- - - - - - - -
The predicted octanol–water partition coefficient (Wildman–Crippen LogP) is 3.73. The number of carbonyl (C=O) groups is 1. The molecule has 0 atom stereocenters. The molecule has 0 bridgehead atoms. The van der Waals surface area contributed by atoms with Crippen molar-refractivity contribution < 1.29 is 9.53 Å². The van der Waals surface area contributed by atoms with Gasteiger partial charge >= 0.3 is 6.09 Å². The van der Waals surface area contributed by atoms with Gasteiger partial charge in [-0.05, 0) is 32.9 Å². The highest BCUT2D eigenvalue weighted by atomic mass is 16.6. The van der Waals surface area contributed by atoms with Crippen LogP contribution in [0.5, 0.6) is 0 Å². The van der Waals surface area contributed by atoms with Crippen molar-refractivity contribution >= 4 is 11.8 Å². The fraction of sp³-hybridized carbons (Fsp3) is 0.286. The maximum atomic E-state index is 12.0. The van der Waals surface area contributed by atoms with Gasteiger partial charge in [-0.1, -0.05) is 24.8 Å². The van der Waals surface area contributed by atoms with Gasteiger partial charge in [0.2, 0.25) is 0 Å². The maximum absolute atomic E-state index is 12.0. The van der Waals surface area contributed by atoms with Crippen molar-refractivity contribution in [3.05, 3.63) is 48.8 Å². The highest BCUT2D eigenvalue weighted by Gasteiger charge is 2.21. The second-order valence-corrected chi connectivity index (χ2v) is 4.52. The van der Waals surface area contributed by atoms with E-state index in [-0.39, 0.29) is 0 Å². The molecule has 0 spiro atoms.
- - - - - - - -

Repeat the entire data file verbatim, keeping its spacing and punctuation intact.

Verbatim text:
The predicted octanol–water partition coefficient (Wildman–Crippen LogP) is 3.73. The number of carbonyl (C=O) groups is 1. The molecule has 0 atom stereocenters. The molecule has 0 bridgehead atoms. The van der Waals surface area contributed by atoms with Crippen molar-refractivity contribution < 1.29 is 9.53 Å². The van der Waals surface area contributed by atoms with Gasteiger partial charge >= 0.3 is 6.09 Å². The van der Waals surface area contributed by atoms with Gasteiger partial charge in [-0.05, 0) is 32.9 Å². The highest BCUT2D eigenvalue weighted by atomic mass is 16.6. The van der Waals surface area contributed by atoms with Crippen LogP contribution in [0.5, 0.6) is 0 Å². The van der Waals surface area contributed by atoms with Crippen molar-refractivity contribution >= 4 is 11.8 Å². The fraction of sp³-hybridized carbons (Fsp3) is 0.286. The maximum atomic E-state index is 12.0. The van der Waals surface area contributed by atoms with Gasteiger partial charge in [-0.1, -0.05) is 24.8 Å². The van der Waals surface area contributed by atoms with Gasteiger partial charge in [0.2, 0.25) is 0 Å². The maximum absolute atomic E-state index is 12.0. The van der Waals surface area contributed by atoms with Crippen molar-refractivity contribution in [3.05, 3.63) is 48.8 Å². The highest BCUT2D eigenvalue weighted by Gasteiger charge is 2.21. The second-order valence-corrected chi connectivity index (χ2v) is 4.52. The van der Waals surface area contributed by atoms with E-state index in [-0.39, 0.29) is 0 Å². The molecule has 0 spiro atoms.